What to Make of Obama's Executive Privilege Move?

Up to today, the Fast and Furious scandal has been almost exclusively fought out in alternative media and Fox. With the exception of CBS's Sharyl Attkisson, who has done stellar work on the scandal, the networks and big media have largely left the story alone. That has left Fast and Furious in its own universe, largely outside the presidential campaign and off the evening newscasts.

Obama's assertion of executive privilege changes that dramatically. It has already forced MSNBC to start covering it as a news story. That's a signal that NBC will cover the fight and that ABC will follow suit on evening newscasts. The New York Times and Washington Post will be forced to cover it as well. They will spin it, of course, playing up the partisan angles and playing down the deaths of two US agents and hundreds of Mexicans, but they have to cover it.

Mitt Romney will now have to comment on it, at least to note that the president who promised transparency has now abandoned that promise entirely. He may also note other parts of the scandal, and it will be easy for super PACs to turn this into a campaign issue. Obama and his allied super PACs may be forced to defend what the president has done. Fast and Furious has now been turned up to 11 as a media and campaign story.

One would think that this would be the last thing the president who is already facing a tough re-election battle would want. He is underwater on job approval, the economy is threatening to shed jobs -- not just slow growth, but actually shed jobs -- and now this. What could the president possibly be thinking?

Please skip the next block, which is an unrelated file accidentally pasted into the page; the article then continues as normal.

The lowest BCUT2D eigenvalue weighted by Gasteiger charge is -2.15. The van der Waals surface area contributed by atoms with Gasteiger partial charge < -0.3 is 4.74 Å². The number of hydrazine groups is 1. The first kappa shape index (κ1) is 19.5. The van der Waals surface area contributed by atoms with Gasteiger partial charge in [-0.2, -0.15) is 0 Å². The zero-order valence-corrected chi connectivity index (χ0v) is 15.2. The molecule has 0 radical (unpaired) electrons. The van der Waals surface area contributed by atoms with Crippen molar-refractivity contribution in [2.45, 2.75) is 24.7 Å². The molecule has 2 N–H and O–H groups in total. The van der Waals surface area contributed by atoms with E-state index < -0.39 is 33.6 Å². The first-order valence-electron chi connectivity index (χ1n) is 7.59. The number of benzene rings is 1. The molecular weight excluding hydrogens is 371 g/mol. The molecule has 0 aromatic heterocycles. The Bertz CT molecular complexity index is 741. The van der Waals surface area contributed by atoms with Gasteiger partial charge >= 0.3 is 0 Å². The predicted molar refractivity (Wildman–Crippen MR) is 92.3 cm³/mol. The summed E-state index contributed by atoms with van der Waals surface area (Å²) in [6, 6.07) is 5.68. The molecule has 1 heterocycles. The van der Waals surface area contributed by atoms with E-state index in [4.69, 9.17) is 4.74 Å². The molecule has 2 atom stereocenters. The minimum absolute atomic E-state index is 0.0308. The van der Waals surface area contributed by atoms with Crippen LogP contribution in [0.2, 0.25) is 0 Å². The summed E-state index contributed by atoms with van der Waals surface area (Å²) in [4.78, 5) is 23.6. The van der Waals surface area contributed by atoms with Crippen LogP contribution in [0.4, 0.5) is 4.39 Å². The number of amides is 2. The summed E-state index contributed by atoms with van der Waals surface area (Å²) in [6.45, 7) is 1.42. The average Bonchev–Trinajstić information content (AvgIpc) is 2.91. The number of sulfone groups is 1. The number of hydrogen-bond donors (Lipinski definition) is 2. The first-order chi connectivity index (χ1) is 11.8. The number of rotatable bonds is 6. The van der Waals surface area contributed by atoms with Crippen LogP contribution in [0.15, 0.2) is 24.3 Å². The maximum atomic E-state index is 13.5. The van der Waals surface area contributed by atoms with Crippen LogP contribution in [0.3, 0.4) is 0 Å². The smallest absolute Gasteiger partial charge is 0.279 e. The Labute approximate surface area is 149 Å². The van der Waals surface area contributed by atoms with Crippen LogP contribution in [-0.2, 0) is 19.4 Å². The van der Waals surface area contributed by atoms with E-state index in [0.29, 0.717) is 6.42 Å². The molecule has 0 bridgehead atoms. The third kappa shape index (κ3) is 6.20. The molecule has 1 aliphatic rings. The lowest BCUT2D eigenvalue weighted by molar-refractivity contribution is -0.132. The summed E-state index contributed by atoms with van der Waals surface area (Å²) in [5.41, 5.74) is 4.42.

Asserting executive privilege is fairly rare among presidents: President George W. Bush asserted it six times in eight years, and President Clinton asserted it 14 times in eight years. Obama's first assertion of executive privilege is today's, but it concerns what has up to now been a department-level scandal. Asserting executive privilege in this case tears down the wall between the White House and Fast and Furious for the first time.

The president is doing any and perhaps all of the following things. He may be protecting both Eric Holder and David Axelrod. Holder has given conflicting testimony on Fast and Furious, testimony that has conflicted with the president's own statements and has forced retractions. Holder and Axelrod, according to Holder, have held meetings. Axelrod denies. It is very unusual for an attorney general to hold political meetings with presidential political advisers. Attorney general is a constitutional office, and is supposed to represent the United States, not necessarily the president's particular political preferences. Did the Holder-Axelrod meetings really occur, as Holder testified that they did? If they did, what was discussed in those meetings, and what led up to them, and what actions resulted from them? The subpoenaed documents may shed some light on this, so the president is forced to hide them via executive privilege, at a minimum to conceal proof that either Axelrod or Holder have lied.